Summary: On this special day set aside to honor mothers, we want to look into compassion. Mother bring compassion into life, & the Christian community certainly needs more compassion. Here Jesus not only demonstrates His power over death but His tender compassion
LUKE 7: 11-17 [Mother’s Day]
MOTIVATED BY COMPASSION
[1 Kings 17:17-24 & 2 Kings 4:32-37]
MOTHER'S Day has come to be one of the most appealing and impressive days in the life of the American people. Today from the President in the White House to the humblest tenant in his apartment house, people pause, as they should, to pay grateful and loving tribute to the best loved person in all the world, their mother. The most beautiful sight in all this world is the picture of a mother with a baby in her arms. It is not any wonder that artists, painters, sculptors, poets and orators have summoned all their resources, to portray that scene in a worthy fashion.
When Jesus was dying on His cross, He paused there in the midst of His agony and revealed His love and care for His blessed mother. When Isaiah, the great prophet, thought of God, he also thought of his mother and said, "As one whom his mother comforts, so the Lord comforts His people." When President Garfield was inaugurated as President, it is not surprising that the splendid man, when he had taken the oath of office and had kissed the Bible, turned immediately and kissed his mother, to the delight of the watching thousands around him.
Let’s READ LUKE 7:11-17.
Dwight L. Moody's mother, Betsey Holton Moody, was a woman of remarkable strength and character. In 1841, when Dwight was just four years old, Betsey's husband Edwin was stricken with a sudden illness and died. One month later Mrs. Moody gave birth to twins, giving the youthful widow nine children to care for.
Despite severe poverty she kept the family together, and Dwight evidently loved his mother deeply. Her own faith in Christ was confirmed later in life, when in 1876, she stood for prayer in response to Moody's invitation after one of his messages. From that point until her death in 1896, Betsey Moody's compassion and influence for the Lord were deeply felt by those around her.
On this special day set aside to honor mothers, we want to look into compassion. Mother bring compassion into life, and the Christian community certainly needs more compassion. Here Jesus not only demonstrates His power over death but His tender compassion for a grieving mother. Although we don't often hear much about the WIDOW OF NAIN, her story was deemed important enough to be included in the Gospel, and thus it calls for our attention. This wonderful story especially deserves consideration on Mother's Day.
I. THE TWO CROWDS, 11-12.
II. THE TWO MIRACLES, 13–15.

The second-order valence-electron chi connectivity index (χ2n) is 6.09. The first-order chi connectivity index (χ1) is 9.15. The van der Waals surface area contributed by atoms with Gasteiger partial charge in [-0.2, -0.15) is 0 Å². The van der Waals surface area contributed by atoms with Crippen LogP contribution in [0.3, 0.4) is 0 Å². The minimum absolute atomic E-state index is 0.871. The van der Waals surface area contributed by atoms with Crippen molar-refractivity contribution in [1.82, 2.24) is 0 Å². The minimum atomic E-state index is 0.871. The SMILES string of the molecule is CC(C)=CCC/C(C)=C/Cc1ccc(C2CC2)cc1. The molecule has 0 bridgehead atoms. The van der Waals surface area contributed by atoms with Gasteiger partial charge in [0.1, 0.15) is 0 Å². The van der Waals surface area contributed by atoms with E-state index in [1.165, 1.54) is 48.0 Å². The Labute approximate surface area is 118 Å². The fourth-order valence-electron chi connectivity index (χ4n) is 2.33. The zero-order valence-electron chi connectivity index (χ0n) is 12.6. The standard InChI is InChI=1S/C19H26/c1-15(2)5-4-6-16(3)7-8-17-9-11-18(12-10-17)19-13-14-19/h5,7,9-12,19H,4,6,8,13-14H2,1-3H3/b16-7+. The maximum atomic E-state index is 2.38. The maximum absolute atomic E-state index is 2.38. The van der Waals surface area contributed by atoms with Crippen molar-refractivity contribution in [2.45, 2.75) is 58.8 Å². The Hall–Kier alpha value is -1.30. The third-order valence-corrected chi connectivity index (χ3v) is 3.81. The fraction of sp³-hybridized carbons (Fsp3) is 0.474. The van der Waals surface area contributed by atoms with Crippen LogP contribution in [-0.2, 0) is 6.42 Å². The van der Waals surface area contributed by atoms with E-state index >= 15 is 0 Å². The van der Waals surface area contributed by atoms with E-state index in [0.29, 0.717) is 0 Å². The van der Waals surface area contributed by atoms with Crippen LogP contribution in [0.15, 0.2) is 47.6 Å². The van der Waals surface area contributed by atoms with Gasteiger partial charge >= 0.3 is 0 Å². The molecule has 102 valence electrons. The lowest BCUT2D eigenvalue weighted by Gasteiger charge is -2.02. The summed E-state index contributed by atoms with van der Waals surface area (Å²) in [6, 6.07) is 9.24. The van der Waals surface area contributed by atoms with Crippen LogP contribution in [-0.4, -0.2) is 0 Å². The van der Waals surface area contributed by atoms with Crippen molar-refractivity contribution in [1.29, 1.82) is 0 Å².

III. THE TWO UNDERSTANDINGS, 16-17.
At this point in Jesus’ ministry the crowds saw Him as a prophet, but He is so much more. The crowd who has been following Him in verse 11 will have opportunity to obverse that He does so much more than proclaim truth. “Soon afterwards He went to a city called Nain; and His disciples were going along with Him, accompanied by a large crowd.
Luke records this event to reveal Jesus’ concern for women especially mothers[, as well as the fact that this is one of three recorded times Jesus raised someone from the dead]. It had been approximately eight hundred years since Israel had seen someone, raised from the dead. The last case was wrought by Elisha the prophet (2 Kgs 4:14–37).
A large crowd went along with Jesus as He traveled southwest from Capernaum to Nain. Capernaum was about twenty-five miles into the Jezreel Valley to the city of Nain It was a good-sized town in Christ’s day. Jesus may have been in familiar territory, since Nain was only about ten miles from Nazareth.
Jesus’ crowd runs into another crowd in verse 12. “Now as He approached the gate of the city, a dead man was being carried out, the only son of his mother, and she was a widow; and a sizeable crowd from the city was with her.”
As the crowd with Jesus approaches the city gate they encounter a widow and a funeral procession weeping and mourning. The woman weeps over the loss of her only child. She is now all alone in a hostile world, with no family to care for her.
Notice that a large crowd was also with the funeral procession carrying the coffin of a dead young man. There was no doubt as to this man’s condition. He was plainly dead, the funeral was over, the funeral procession was en route to the place for burial. Luke records that the dead man was the only son of his widowed mother.
The sorrow of this mother for her only son must have been very raw since the Jews conducted their funerals within twenty-four hours of death. This woman probably had less than a day to come to grips with her son's death.